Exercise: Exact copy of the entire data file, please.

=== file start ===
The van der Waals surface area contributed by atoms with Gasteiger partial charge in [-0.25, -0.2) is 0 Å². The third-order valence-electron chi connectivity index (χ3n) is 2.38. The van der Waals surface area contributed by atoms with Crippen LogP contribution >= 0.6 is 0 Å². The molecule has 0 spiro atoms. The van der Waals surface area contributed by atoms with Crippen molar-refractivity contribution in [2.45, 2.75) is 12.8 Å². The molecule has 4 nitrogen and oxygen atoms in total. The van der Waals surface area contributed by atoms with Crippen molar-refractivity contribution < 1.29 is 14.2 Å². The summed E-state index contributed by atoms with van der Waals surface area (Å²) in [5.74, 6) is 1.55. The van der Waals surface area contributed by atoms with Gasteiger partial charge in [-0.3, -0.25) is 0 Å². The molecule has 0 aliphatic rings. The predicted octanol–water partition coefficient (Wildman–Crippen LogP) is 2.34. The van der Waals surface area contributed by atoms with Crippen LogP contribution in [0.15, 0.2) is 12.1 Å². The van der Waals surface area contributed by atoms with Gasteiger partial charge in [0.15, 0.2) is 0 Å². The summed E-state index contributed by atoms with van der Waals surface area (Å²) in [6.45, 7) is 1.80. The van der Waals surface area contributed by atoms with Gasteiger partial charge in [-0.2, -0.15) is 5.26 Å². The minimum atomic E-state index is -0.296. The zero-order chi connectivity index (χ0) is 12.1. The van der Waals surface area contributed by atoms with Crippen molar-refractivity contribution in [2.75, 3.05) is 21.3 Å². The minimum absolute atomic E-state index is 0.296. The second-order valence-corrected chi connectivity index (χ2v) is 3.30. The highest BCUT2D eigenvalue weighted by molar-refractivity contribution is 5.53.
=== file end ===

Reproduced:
The van der Waals surface area contributed by atoms with Gasteiger partial charge in [-0.25, -0.2) is 0 Å². The third-order valence-electron chi connectivity index (χ3n) is 2.38. The van der Waals surface area contributed by atoms with Crippen LogP contribution >= 0.6 is 0 Å². The molecule has 0 spiro atoms. The van der Waals surface area contributed by atoms with Crippen molar-refractivity contribution in [2.45, 2.75) is 12.8 Å². The molecule has 4 nitrogen and oxygen atoms in total. The van der Waals surface area contributed by atoms with Crippen molar-refractivity contribution < 1.29 is 14.2 Å². The summed E-state index contributed by atoms with van der Waals surface area (Å²) in [5.74, 6) is 1.55. The van der Waals surface area contributed by atoms with Gasteiger partial charge in [-0.3, -0.25) is 0 Å². The molecule has 0 aliphatic rings. The predicted octanol–water partition coefficient (Wildman–Crippen LogP) is 2.34. The van der Waals surface area contributed by atoms with Crippen LogP contribution in [0.15, 0.2) is 12.1 Å². The van der Waals surface area contributed by atoms with Gasteiger partial charge in [0.15, 0.2) is 0 Å². The summed E-state index contributed by atoms with van der Waals surface area (Å²) in [6.45, 7) is 1.80. The van der Waals surface area contributed by atoms with Gasteiger partial charge in [-0.2, -0.15) is 5.26 Å². The minimum atomic E-state index is -0.296. The zero-order chi connectivity index (χ0) is 12.1. The van der Waals surface area contributed by atoms with Crippen molar-refractivity contribution in [2.75, 3.05) is 21.3 Å². The minimum absolute atomic E-state index is 0.296. The second-order valence-corrected chi connectivity index (χ2v) is 3.30. The highest BCUT2D eigenvalue weighted by molar-refractivity contribution is 5.53.